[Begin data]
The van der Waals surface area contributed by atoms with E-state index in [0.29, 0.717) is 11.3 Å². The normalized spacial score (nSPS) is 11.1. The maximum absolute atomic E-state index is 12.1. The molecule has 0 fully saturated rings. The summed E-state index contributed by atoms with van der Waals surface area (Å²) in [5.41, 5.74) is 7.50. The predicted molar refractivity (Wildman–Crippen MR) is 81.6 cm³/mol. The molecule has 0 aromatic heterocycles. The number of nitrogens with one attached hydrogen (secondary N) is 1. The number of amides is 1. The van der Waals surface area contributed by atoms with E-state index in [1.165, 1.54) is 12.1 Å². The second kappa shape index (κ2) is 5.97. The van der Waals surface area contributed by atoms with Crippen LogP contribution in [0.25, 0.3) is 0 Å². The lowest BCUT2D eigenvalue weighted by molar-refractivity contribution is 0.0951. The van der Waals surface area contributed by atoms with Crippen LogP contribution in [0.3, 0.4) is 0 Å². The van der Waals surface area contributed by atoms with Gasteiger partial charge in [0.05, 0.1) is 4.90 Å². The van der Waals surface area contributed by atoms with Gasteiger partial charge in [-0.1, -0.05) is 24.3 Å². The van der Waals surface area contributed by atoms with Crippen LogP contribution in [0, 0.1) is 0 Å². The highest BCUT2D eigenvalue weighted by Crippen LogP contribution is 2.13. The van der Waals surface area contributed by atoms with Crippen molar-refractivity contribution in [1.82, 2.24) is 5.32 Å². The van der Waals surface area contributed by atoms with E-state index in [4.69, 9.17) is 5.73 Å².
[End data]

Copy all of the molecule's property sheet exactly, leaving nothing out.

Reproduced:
The van der Waals surface area contributed by atoms with E-state index in [0.29, 0.717) is 11.3 Å². The normalized spacial score (nSPS) is 11.1. The maximum absolute atomic E-state index is 12.1. The molecule has 0 fully saturated rings. The summed E-state index contributed by atoms with van der Waals surface area (Å²) in [5.41, 5.74) is 7.50. The predicted molar refractivity (Wildman–Crippen MR) is 81.6 cm³/mol. The molecule has 0 aromatic heterocycles. The number of nitrogens with one attached hydrogen (secondary N) is 1. The number of amides is 1. The van der Waals surface area contributed by atoms with E-state index in [1.165, 1.54) is 12.1 Å². The second kappa shape index (κ2) is 5.97. The van der Waals surface area contributed by atoms with Crippen LogP contribution in [0.25, 0.3) is 0 Å². The lowest BCUT2D eigenvalue weighted by molar-refractivity contribution is 0.0951. The van der Waals surface area contributed by atoms with Crippen LogP contribution in [0.3, 0.4) is 0 Å². The van der Waals surface area contributed by atoms with Gasteiger partial charge in [0.05, 0.1) is 4.90 Å². The van der Waals surface area contributed by atoms with Gasteiger partial charge in [-0.1, -0.05) is 24.3 Å². The van der Waals surface area contributed by atoms with Crippen LogP contribution in [0, 0.1) is 0 Å². The highest BCUT2D eigenvalue weighted by Crippen LogP contribution is 2.13. The van der Waals surface area contributed by atoms with Crippen molar-refractivity contribution in [1.82, 2.24) is 5.32 Å². The van der Waals surface area contributed by atoms with E-state index in [4.69, 9.17) is 5.73 Å².